This is a reflection from Frontier Services National Programs Manager, Michelle McLeod, who recently participated in a Walk on Country to create shared stories and experiences with First Peoples.
Flying into Alice Springs brings upon me a deep sense of humility. A feeling that there is something much, much bigger than me.
The traditional owners of the area around Alice Springs are the Arrende people. They have been living on these lands for more than 20,000, but possibly as long as 40,000, years. Forty. Thousand. Years. Is there any wonder I feel insignificant in the grand scheme of things?
I flew with my colleague Kat, who had been to Alice Springs before, but this concept of Walk on Country was new for her. Originally from the USA, the lens through which she sees our First Peoples, our Australian Aboriginal history, is unique.
Like an artist with a blank canvas, she is absorbing as much information as possible, listening attentively and asking critical questions so she is able to piece together her understanding, and paint her picture, of what has gone on here. It is a privilege to witness her journey.
Upon landing in Alice Springs, we head straight to our hotel to drop our bags. Turns out, it was literally just around the corner from the accommodation we stayed at during our Outback Links trip here last September, so we really enjoyed that small town irony. Of course, it was going to be around the corner. Everything is around the corner!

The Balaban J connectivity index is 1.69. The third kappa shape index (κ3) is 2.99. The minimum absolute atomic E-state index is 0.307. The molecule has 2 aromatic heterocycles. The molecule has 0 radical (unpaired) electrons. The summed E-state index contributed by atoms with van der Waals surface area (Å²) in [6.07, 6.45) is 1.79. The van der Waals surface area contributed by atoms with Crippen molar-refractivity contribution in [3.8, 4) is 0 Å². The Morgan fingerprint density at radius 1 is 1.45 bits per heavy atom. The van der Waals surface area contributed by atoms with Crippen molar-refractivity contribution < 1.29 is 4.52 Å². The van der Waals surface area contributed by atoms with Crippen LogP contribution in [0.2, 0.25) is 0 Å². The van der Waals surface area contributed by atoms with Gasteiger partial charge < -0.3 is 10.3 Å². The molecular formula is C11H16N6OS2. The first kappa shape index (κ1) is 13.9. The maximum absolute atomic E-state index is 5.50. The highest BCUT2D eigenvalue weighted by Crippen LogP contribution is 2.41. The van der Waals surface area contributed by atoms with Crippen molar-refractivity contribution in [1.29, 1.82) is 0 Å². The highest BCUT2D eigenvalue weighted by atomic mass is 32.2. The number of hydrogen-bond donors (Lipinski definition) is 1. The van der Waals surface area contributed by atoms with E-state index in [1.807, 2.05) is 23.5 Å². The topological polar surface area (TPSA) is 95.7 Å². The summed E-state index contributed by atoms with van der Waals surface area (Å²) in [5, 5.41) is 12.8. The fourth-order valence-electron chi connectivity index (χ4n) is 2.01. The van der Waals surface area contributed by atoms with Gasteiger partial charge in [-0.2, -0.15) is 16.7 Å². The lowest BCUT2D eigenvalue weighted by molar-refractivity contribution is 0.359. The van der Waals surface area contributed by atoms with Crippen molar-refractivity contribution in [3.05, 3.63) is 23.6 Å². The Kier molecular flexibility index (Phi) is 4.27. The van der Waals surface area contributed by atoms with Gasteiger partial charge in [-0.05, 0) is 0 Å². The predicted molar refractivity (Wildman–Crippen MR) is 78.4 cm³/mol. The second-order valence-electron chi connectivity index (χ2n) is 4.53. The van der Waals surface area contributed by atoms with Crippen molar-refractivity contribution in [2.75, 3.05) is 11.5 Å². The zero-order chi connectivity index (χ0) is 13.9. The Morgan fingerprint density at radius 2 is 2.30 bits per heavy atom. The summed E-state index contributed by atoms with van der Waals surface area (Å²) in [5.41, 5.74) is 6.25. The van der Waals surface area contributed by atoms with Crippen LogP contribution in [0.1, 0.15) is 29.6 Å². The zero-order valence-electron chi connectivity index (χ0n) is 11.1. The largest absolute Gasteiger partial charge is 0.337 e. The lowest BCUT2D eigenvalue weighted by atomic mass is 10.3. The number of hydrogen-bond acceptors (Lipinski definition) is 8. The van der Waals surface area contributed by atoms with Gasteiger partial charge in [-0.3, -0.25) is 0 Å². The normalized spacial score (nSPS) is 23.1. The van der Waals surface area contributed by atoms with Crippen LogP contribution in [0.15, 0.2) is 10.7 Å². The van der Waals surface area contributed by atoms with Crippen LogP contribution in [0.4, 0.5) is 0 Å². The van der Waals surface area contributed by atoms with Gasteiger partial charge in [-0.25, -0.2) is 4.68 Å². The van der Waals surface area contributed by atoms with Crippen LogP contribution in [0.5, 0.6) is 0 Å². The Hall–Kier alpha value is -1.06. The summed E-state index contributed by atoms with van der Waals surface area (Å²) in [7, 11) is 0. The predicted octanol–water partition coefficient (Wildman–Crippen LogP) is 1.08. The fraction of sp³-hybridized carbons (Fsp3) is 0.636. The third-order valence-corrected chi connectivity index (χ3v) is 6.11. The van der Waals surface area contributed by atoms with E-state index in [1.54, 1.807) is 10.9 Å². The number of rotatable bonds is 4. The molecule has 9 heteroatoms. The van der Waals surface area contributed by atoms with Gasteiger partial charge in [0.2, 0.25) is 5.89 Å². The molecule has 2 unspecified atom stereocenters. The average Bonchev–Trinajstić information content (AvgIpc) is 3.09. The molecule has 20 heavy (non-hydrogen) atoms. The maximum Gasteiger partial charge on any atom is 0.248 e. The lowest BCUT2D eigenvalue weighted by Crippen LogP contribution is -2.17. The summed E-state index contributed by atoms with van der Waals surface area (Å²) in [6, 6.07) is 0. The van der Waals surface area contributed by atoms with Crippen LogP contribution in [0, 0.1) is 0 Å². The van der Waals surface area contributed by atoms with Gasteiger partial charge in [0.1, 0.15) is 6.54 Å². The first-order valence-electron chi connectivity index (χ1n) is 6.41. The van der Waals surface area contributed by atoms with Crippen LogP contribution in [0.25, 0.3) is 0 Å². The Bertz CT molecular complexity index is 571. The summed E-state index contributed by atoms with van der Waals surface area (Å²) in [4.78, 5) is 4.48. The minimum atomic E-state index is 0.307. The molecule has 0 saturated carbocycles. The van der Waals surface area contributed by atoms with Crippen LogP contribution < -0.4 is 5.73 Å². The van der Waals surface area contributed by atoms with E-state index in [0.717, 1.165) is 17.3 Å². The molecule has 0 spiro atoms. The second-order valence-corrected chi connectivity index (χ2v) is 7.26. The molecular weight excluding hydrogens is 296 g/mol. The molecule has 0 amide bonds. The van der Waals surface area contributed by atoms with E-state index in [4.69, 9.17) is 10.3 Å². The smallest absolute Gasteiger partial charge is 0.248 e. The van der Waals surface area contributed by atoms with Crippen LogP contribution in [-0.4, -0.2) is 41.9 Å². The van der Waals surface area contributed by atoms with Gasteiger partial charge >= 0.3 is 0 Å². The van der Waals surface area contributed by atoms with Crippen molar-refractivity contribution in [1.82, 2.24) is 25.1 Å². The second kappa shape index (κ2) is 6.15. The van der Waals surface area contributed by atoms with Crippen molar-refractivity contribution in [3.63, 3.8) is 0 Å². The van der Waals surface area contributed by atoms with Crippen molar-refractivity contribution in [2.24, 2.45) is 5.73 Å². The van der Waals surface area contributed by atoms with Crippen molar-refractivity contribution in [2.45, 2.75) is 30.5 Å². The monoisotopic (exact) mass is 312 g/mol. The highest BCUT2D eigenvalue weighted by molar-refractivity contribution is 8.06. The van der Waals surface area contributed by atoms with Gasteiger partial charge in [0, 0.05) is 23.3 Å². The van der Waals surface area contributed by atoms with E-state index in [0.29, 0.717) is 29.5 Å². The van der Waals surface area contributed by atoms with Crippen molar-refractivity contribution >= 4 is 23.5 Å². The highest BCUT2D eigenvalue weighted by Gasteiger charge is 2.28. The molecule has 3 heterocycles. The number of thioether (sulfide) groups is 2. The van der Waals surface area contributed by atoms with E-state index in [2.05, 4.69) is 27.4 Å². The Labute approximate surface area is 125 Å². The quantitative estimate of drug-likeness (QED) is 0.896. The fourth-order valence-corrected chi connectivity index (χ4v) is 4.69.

‘Campfire in the Heart’ starts conversations
First up is a ten minute drive out of town, to take part in the Campfire of the Heart.
This is an ‘intentional’ retreat centre: ‘a place that calls us to still and be …a place of reflection …quiet, wild, timeless place that overflows the soul … and draws us into the silence of our own heartland.’
The conversations here evoke deep thought and reflection and boy were we in for a treat! We shared in a talk and discussion with Barbara Deutschmann, a renowned academic whose PHD explores the Cosmos and the Old Testament book of Genesis. She shared with us her discoveries and her ‘red ticket’ moments as she describes them, into the relationship between science and religion.
I experienced several penny-dropping moments, but it was Auntie Sylvia’s reflection that really touched me. An Arrende elder, she shared that all Barbara had spoken about, was in fact foundational to Aboriginal spirituality.
Voice, Treaty, Truth – Statement From The Heart
It was here too we heard from Celia Kemp, a Reconciliation Coordinator based at Campfire in the Heart, and the book she has authored called ‘A Voice in the Wilderness: Listening to the Statement From The Heart’.
Reading through the chapters sent shivers down my spine. How could this Statement From The Heart be rejected by the Australian Government?
It is still astounding to me, that our Aboriginal people were only counted AS PEOPLE, in the 1967 referendum. I don’t know when, or if, I will be ever able to come to terms with that fact.
John Flynn Memorial Church service
The following day we attended the service at the John Flynn Memorial Church. It brought back so many memories from last September when we brought a team of volunteers to do some restoration work. It is still looking pretty good after surviving its first Outback summer!
Sunday afternoon we embarked on the journey from Alice Springs over to Curtin Springs some 360km to the south west.